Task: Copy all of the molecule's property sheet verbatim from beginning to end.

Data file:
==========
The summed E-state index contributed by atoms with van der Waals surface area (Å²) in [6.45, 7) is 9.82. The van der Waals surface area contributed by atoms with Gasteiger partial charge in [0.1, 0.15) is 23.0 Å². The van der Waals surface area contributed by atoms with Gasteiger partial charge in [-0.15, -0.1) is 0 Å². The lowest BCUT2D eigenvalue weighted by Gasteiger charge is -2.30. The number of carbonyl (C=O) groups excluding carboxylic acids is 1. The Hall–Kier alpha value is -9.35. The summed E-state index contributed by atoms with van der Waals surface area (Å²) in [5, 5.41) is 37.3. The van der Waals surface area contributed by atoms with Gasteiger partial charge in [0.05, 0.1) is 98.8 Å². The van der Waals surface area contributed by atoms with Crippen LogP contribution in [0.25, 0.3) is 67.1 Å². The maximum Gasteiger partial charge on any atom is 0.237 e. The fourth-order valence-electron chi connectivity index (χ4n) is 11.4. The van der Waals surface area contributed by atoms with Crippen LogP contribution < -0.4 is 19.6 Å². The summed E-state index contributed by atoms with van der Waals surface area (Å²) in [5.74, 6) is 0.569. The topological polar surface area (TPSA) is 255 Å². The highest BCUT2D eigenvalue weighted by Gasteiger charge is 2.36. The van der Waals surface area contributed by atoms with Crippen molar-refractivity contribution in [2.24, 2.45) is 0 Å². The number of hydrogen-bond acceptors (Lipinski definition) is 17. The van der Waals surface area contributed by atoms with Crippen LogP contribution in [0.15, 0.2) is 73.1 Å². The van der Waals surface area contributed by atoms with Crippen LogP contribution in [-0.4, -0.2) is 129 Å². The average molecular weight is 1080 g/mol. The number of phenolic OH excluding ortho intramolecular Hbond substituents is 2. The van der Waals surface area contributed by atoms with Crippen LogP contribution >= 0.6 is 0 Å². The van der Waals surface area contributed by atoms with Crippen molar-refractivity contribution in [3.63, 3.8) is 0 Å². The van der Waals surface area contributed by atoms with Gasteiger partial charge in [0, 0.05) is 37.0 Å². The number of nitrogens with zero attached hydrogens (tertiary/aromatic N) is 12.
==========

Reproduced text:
The summed E-state index contributed by atoms with van der Waals surface area (Å²) in [6.45, 7) is 9.82. The van der Waals surface area contributed by atoms with Gasteiger partial charge in [0.1, 0.15) is 23.0 Å². The van der Waals surface area contributed by atoms with Gasteiger partial charge in [-0.15, -0.1) is 0 Å². The lowest BCUT2D eigenvalue weighted by Gasteiger charge is -2.30. The number of carbonyl (C=O) groups excluding carboxylic acids is 1. The Hall–Kier alpha value is -9.35. The summed E-state index contributed by atoms with van der Waals surface area (Å²) in [5, 5.41) is 37.3. The van der Waals surface area contributed by atoms with Gasteiger partial charge in [0.05, 0.1) is 98.8 Å². The van der Waals surface area contributed by atoms with Crippen LogP contribution in [0.25, 0.3) is 67.1 Å². The maximum Gasteiger partial charge on any atom is 0.237 e. The fourth-order valence-electron chi connectivity index (χ4n) is 11.4. The van der Waals surface area contributed by atoms with Crippen LogP contribution < -0.4 is 19.6 Å². The summed E-state index contributed by atoms with van der Waals surface area (Å²) in [5.74, 6) is 0.569. The topological polar surface area (TPSA) is 255 Å². The highest BCUT2D eigenvalue weighted by Gasteiger charge is 2.36. The van der Waals surface area contributed by atoms with Crippen molar-refractivity contribution in [2.24, 2.45) is 0 Å². The number of hydrogen-bond acceptors (Lipinski definition) is 17. The van der Waals surface area contributed by atoms with Crippen LogP contribution in [0.15, 0.2) is 73.1 Å². The van der Waals surface area contributed by atoms with Crippen LogP contribution in [-0.4, -0.2) is 129 Å². The average molecular weight is 1080 g/mol. The number of phenolic OH excluding ortho intramolecular Hbond substituents is 2. The van der Waals surface area contributed by atoms with Crippen LogP contribution >= 0.6 is 0 Å². The van der Waals surface area contributed by atoms with Crippen molar-refractivity contribution in [3.63, 3.8) is 0 Å². The van der Waals surface area contributed by atoms with Gasteiger partial charge in [0, 0.05) is 37.0 Å². The number of nitrogens with zero attached hydrogens (tertiary/aromatic N) is 12.